Saturday, January 12, 2013

once and future king

The Once and Future King is T.H. White’s famous retelling of the King Arthur story; a story which grows up with Arthur along the way. The books is actually four stories (or books) in one; each about a different time period in the legendary king's life. The first story: The Sword in the Stone is about how Arthur grew up and was educated by Merlyn in the countryside of England, and is much more fanciful and magical than the later stories. In fact, White makes a point of discussing how the magic that existed in Arthur's youth wanes as he gets older. There just aren't as many dragons and unicorns around any more.

The Sword in the Stone was first published in 1938. Disney made an animated version of this story in 1963. yeah, 50 years ago I remember seeing this movie in the theater with my dad. It must have been a birthday or something, and the movie must have been re-released because this would have been in the early to mid-seventies.

The Queen of Air and Darkness was published the following year, 1964, and was also published separately, and in a slightly different form, according to Wikipedia, as The Witch in the Wood. This is not a long story, and tells mainly of the three sisters Mogan le Fay, Morgause, and Elaine, daughters of the Earl of Cornwall, Gorlois and his wife Igraine. White tells us that Uther Pendragon wanted Igraine for himself and besieged and eventually killed the Earl and then married his widow. Uther's step-daughters were not happy about this and the feud continues on into Arthur's reign.

The Ill-Made Knight,  is the longest book and focuses mainly on Sir Lancelot, and his relationship with Arthur and Arthur's queen, Guenivere. I enjoyed this story very much, especially the complex love triangle these three form, that eventually lasts their entire lives. White's treatment of these characters is very modern, and the story of their mutual love is both complex and subtle. White turns these three legendary characters into real people. Guenivere, for example, is called, alternatively, Gwen and sometimes simply Jenny, by the men who love her.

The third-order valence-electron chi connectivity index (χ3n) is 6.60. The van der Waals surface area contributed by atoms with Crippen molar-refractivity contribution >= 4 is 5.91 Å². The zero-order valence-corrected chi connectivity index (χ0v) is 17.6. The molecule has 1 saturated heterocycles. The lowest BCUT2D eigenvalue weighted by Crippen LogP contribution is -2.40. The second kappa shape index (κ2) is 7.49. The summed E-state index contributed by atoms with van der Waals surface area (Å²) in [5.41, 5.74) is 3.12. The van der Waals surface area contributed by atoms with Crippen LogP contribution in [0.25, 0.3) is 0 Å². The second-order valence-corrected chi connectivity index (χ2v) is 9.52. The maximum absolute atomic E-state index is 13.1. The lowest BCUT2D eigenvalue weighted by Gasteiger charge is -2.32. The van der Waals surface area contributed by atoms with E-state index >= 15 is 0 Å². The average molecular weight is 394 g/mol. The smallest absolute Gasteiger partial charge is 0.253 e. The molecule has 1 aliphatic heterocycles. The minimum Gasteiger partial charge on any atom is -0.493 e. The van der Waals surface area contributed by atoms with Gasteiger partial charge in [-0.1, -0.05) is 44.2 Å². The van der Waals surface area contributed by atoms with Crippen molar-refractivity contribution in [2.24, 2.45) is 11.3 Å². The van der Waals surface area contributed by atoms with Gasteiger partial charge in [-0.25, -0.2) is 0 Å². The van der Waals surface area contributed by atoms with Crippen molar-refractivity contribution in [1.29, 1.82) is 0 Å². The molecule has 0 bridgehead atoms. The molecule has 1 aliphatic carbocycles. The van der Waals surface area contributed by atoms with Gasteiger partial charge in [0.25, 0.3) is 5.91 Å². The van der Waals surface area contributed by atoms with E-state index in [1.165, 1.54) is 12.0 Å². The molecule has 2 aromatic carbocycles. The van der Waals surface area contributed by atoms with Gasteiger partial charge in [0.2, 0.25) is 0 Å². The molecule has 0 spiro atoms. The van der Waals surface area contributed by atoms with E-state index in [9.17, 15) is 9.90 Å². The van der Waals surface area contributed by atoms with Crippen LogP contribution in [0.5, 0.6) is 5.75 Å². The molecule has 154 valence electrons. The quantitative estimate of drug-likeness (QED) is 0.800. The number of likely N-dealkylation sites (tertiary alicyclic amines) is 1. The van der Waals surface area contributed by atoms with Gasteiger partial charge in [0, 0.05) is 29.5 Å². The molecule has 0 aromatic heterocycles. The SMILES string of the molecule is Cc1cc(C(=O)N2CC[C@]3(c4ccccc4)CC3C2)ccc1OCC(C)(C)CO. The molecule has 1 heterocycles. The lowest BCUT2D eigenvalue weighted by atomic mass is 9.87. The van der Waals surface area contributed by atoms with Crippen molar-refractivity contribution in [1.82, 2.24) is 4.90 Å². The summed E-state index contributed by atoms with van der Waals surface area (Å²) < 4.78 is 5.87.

The Candle in the Wind was first published in the composite edition in 1958. Its a kind of swan song, lets-wrap-things-up kind-of story. I can imagine this short story/novella being written to satisfy an audience who may have felt that things hadn't been completely wrapped up. I guess this story sort of fits the bill, but then White came back in the end and added one more story, published separately entitled: The Book of Merlyn. Many regard this as part of The Once and Future King series.

All through the stories White refers to Mallory as the go to source for much of his own information, and tells readers they can consult with Mallory themselves, if they would like additional information, which White may have left our of the story; considering said information to be be perhaps, too dull for his more modern readers. White is clearly a fan however, and even gives Mallory a final nod within the text of The Candle in the Wind.

Seems like the go to book for King Arthur, but there are lots to choose from! It was pretty good.


  1. One of the very few books i couldnt make myself finish. It was a long time ago and i dont remember why. think i got bored.

    1. There were some boring parts. This took a while to pound through so I wouldn't recommend it unless you love King Arthur stories. If you just like the genre then "King of Thrones" or even "The Lord of the Rings" would be a better bet.


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